Tuesday, October 30, 2012

Online Self-Defense - Part 4 of 3 - Don't Phall for Phishing!

   I said in part 1 that this would be a 3 part series, because everything comes in 3's.  Well... it's still Cyber Security Month and I would be remiss if I didn't write about phishing.  So we'll just call this part 4 of 3!  Here are parts 1, 2 and 3.

   As you probably know, phishing refers to an attempt to fraudulently get your personal information by masquerading as a trusted source. Examples include: a fake email that looks like it came from your bank; a fake fraud warning message that looks like it came from your credit card company, or; a distress message that looks like it came from a "friend" asking for money.

   In the past, phishing emails commonly had poor grammar or other obvious mistakes, but the phishers have become more polished.  It can be difficult to tell the difference between legitimate or fraudulent emails. Try one of these phishing quizzes.

   Remember that legitimate businesses will not ask for your personal information via email.  If an email asks for personal information, or threatens that an account might be closed if you don't confirm personal information, it is likely phishing.

   Phishing is not limited to email.  There is phone phishing, social network phishing and even postal mail phishing.

   Here are the top 3 easy tips to avoid phishing traps.

1. Look before you click - just like the first tip from last week's post, this first thing to do before clicking on a link, especially one in a suspect email, is to "mouse over" the link. That means you just move your mouse so it's on the link, but don't click yet!  Your browser will display the address to which the link will lead.  This displays at the bottom of the browser.  The actual link in the display should make sense and be the location you're expecting.  If not then... don't click!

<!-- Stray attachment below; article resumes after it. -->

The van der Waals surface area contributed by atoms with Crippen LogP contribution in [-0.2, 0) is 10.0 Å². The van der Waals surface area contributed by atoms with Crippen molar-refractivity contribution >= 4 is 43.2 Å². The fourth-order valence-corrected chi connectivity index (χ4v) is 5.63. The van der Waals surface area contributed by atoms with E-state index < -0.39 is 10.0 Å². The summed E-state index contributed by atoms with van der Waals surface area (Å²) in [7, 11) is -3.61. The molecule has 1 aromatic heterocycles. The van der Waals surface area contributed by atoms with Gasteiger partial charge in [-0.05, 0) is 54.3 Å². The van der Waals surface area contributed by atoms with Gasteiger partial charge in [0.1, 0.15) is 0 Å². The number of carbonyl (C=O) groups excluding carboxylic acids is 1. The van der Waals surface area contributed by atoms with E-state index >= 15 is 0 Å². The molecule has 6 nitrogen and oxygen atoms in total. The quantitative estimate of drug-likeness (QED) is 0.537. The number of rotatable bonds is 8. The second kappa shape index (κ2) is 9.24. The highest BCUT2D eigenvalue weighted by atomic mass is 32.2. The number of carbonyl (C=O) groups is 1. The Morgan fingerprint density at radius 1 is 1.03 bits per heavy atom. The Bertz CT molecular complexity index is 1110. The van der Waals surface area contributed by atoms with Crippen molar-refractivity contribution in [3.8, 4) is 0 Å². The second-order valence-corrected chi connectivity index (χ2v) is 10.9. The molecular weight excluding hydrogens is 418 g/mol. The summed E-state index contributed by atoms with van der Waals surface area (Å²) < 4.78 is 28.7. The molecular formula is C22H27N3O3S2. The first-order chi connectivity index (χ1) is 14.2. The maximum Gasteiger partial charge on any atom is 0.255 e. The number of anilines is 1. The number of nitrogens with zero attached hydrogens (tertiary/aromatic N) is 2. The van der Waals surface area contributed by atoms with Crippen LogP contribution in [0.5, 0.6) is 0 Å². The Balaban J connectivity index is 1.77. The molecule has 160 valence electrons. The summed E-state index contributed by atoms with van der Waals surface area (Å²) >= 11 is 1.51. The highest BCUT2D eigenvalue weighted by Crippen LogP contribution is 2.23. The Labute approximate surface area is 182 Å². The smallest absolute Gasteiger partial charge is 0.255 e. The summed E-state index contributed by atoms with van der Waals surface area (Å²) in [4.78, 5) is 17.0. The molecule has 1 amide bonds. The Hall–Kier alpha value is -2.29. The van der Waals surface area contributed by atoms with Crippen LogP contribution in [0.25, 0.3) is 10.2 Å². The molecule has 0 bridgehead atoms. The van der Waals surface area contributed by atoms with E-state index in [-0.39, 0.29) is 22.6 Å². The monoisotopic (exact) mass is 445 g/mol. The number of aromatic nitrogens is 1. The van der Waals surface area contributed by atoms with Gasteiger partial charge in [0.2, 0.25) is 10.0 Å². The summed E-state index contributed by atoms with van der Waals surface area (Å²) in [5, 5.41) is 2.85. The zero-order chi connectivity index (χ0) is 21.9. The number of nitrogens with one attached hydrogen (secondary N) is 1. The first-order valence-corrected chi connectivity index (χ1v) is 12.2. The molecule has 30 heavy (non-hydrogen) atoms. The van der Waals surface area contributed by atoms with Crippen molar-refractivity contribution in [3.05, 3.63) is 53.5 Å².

2. When in doubt, check it out - if you do click on a link you were sent via email, social networking message or text, and it asks for personal information... don't provide it.  Instead, you should contact the organization via a known website or phone number.  For instance, you can look up the web address or phone number on a bill you receive or even use a search engine.

3. Don't call us, we'll call you - don't forget about phone calls.  If someone calls you and asks you to "verify" personal information, how do you know who is on that call?  The answer is that you don't.  Caller-ID is easily spoofed.  Even if they say it's your bank or credit card company calling to verify possible fraud on your account.  Hang up.  Then look on a bill or a credit/debit card, or look up the number and call that.  Worst case... it takes an extra 5 min. to resolve the issue.  Best case... you've avoided fraud and alerted the institution to the problem!

   As with the other posts in this series, if you can try the tips above, you will be much safer than the average web-surfer.  If you'd like to raise the bar further, here are some more tips to try.

4. Use protection - malware and system protection that is.  There are a variety free or reasonably priced anti-malware, firewall and filtering products available.  See part 1 of this series.  Also StaySafeOnline.org and OnguardOnline.gov have good sections on computer protection.

5. Don't enter personal information in a pop-up screen - sometimes a phishing link may direct you to an organization's legitimate website, but also pop a separate screen created by the scammer asking for personal information.  You can use pop-up blocking features of your browser or anti-malware software to help prevent this.

6. Use care with email attachments - are you expecting that email attachment?  Does the context make sense?  Scammers get people to install malware by using malicious attachments.  If you didn't expect it, don't open it.

And one more important tip:

Report it - if you think you gave out personal information, passwords or PINs to a scammer:

  • notify the relevant companies with which you have accounts,
  • consider putting a fraud alert on your file at the credit bureaus and,
  • contact the FTC

see information on how to do this at the FTC's website.

   And if you do recognize a phishing or scam attempt, you can contact the target company as well as reporting it at www.fraud.org.

   Have you had any encounters with a phishing attempt?  If so, what tipped you off to the scam?

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